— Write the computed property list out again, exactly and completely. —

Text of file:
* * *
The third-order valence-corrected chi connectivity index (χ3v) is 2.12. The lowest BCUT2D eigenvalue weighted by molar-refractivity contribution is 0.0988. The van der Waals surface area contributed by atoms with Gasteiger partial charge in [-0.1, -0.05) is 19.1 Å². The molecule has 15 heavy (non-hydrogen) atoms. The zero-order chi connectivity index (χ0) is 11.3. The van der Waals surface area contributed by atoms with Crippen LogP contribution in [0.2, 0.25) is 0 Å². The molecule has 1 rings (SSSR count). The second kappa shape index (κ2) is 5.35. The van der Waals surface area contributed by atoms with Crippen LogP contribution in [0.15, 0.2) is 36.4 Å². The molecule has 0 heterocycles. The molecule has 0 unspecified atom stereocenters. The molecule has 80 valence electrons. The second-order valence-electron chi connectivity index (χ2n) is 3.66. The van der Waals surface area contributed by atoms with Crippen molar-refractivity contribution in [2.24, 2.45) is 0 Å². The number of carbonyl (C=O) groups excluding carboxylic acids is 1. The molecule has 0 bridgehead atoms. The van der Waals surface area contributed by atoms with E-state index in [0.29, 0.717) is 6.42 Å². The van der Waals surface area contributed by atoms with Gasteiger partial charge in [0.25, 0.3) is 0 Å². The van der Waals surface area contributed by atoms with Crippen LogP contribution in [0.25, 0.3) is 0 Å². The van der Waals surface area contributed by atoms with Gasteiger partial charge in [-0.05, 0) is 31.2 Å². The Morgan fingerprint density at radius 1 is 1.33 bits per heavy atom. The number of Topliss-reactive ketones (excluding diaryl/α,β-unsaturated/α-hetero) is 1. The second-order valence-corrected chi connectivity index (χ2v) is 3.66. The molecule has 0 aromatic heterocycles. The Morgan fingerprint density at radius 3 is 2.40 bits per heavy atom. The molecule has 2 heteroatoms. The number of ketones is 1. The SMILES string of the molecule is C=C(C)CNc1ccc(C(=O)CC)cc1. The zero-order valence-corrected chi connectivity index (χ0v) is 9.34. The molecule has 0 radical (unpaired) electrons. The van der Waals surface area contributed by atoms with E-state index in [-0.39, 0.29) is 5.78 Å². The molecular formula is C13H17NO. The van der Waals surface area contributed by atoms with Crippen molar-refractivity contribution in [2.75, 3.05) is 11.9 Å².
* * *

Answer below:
The third-order valence-corrected chi connectivity index (χ3v) is 2.12. The lowest BCUT2D eigenvalue weighted by molar-refractivity contribution is 0.0988. The van der Waals surface area contributed by atoms with Gasteiger partial charge in [-0.1, -0.05) is 19.1 Å². The molecule has 15 heavy (non-hydrogen) atoms. The zero-order chi connectivity index (χ0) is 11.3. The van der Waals surface area contributed by atoms with Crippen LogP contribution in [0.2, 0.25) is 0 Å². The molecule has 1 rings (SSSR count). The second kappa shape index (κ2) is 5.35. The van der Waals surface area contributed by atoms with Crippen LogP contribution in [0.15, 0.2) is 36.4 Å². The molecule has 0 heterocycles. The molecule has 0 unspecified atom stereocenters. The molecule has 80 valence electrons. The second-order valence-electron chi connectivity index (χ2n) is 3.66. The van der Waals surface area contributed by atoms with Crippen molar-refractivity contribution in [2.24, 2.45) is 0 Å². The number of carbonyl (C=O) groups excluding carboxylic acids is 1. The molecule has 0 bridgehead atoms. The van der Waals surface area contributed by atoms with E-state index in [0.29, 0.717) is 6.42 Å². The van der Waals surface area contributed by atoms with Gasteiger partial charge in [0.25, 0.3) is 0 Å². The van der Waals surface area contributed by atoms with Crippen LogP contribution in [0.25, 0.3) is 0 Å². The van der Waals surface area contributed by atoms with Gasteiger partial charge in [-0.05, 0) is 31.2 Å². The Morgan fingerprint density at radius 1 is 1.33 bits per heavy atom. The number of Topliss-reactive ketones (excluding diaryl/α,β-unsaturated/α-hetero) is 1. The second-order valence-corrected chi connectivity index (χ2v) is 3.66. The molecule has 0 aromatic heterocycles. The Morgan fingerprint density at radius 3 is 2.40 bits per heavy atom. The molecule has 2 heteroatoms. The number of ketones is 1. The SMILES string of the molecule is C=C(C)CNc1ccc(C(=O)CC)cc1. The zero-order valence-corrected chi connectivity index (χ0v) is 9.34. The molecule has 0 radical (unpaired) electrons. The van der Waals surface area contributed by atoms with E-state index in [-0.39, 0.29) is 5.78 Å². The molecular formula is C13H17NO. The van der Waals surface area contributed by atoms with Crippen molar-refractivity contribution in [2.75, 3.05) is 11.9 Å².